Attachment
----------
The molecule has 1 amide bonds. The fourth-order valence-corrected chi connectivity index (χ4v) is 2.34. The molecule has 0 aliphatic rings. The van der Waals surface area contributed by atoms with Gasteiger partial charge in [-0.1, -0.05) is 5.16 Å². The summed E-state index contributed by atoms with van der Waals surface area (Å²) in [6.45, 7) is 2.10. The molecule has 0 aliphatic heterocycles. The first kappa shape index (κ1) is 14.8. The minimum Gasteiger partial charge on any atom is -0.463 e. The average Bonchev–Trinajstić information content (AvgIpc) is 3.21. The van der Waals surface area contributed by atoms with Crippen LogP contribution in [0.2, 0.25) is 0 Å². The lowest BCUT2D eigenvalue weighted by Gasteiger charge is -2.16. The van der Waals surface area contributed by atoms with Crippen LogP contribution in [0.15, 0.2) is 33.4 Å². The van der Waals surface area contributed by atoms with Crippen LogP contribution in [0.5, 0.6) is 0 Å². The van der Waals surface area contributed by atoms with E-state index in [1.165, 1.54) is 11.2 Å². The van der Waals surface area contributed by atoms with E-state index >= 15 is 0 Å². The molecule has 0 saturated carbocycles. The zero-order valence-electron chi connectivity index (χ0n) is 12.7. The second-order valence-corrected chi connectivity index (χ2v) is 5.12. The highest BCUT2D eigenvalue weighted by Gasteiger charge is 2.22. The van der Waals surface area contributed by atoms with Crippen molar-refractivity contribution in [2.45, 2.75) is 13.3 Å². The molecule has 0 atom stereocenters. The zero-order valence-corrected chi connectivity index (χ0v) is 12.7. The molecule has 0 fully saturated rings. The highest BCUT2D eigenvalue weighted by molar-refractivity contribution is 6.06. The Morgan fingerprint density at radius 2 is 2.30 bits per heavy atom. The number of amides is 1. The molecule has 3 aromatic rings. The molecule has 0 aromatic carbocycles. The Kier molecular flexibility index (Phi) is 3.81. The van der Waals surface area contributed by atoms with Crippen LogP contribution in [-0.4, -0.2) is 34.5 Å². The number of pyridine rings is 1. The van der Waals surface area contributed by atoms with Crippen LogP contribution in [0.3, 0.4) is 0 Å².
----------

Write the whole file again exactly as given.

The molecule has 1 amide bonds. The fourth-order valence-corrected chi connectivity index (χ4v) is 2.34. The molecule has 0 aliphatic rings. The van der Waals surface area contributed by atoms with Gasteiger partial charge in [-0.1, -0.05) is 5.16 Å². The summed E-state index contributed by atoms with van der Waals surface area (Å²) in [6.45, 7) is 2.10. The molecule has 0 aliphatic heterocycles. The first kappa shape index (κ1) is 14.8. The minimum Gasteiger partial charge on any atom is -0.463 e. The average Bonchev–Trinajstić information content (AvgIpc) is 3.21. The van der Waals surface area contributed by atoms with Crippen LogP contribution in [0.2, 0.25) is 0 Å². The lowest BCUT2D eigenvalue weighted by Gasteiger charge is -2.16. The van der Waals surface area contributed by atoms with Crippen LogP contribution in [0.15, 0.2) is 33.4 Å². The van der Waals surface area contributed by atoms with Crippen LogP contribution in [0.5, 0.6) is 0 Å². The van der Waals surface area contributed by atoms with E-state index in [1.165, 1.54) is 11.2 Å². The van der Waals surface area contributed by atoms with E-state index >= 15 is 0 Å². The molecule has 0 saturated carbocycles. The zero-order valence-electron chi connectivity index (χ0n) is 12.7. The second-order valence-corrected chi connectivity index (χ2v) is 5.12. The highest BCUT2D eigenvalue weighted by Gasteiger charge is 2.22. The van der Waals surface area contributed by atoms with Crippen molar-refractivity contribution in [2.45, 2.75) is 13.3 Å². The molecule has 0 atom stereocenters. The zero-order valence-corrected chi connectivity index (χ0v) is 12.7. The molecule has 0 fully saturated rings. The highest BCUT2D eigenvalue weighted by molar-refractivity contribution is 6.06. The Morgan fingerprint density at radius 2 is 2.30 bits per heavy atom. The number of amides is 1. The molecule has 3 aromatic rings. The molecule has 0 aromatic carbocycles. The Kier molecular flexibility index (Phi) is 3.81. The van der Waals surface area contributed by atoms with Crippen LogP contribution in [-0.4, -0.2) is 34.5 Å². The number of pyridine rings is 1. The van der Waals surface area contributed by atoms with Crippen LogP contribution in [0.3, 0.4) is 0 Å².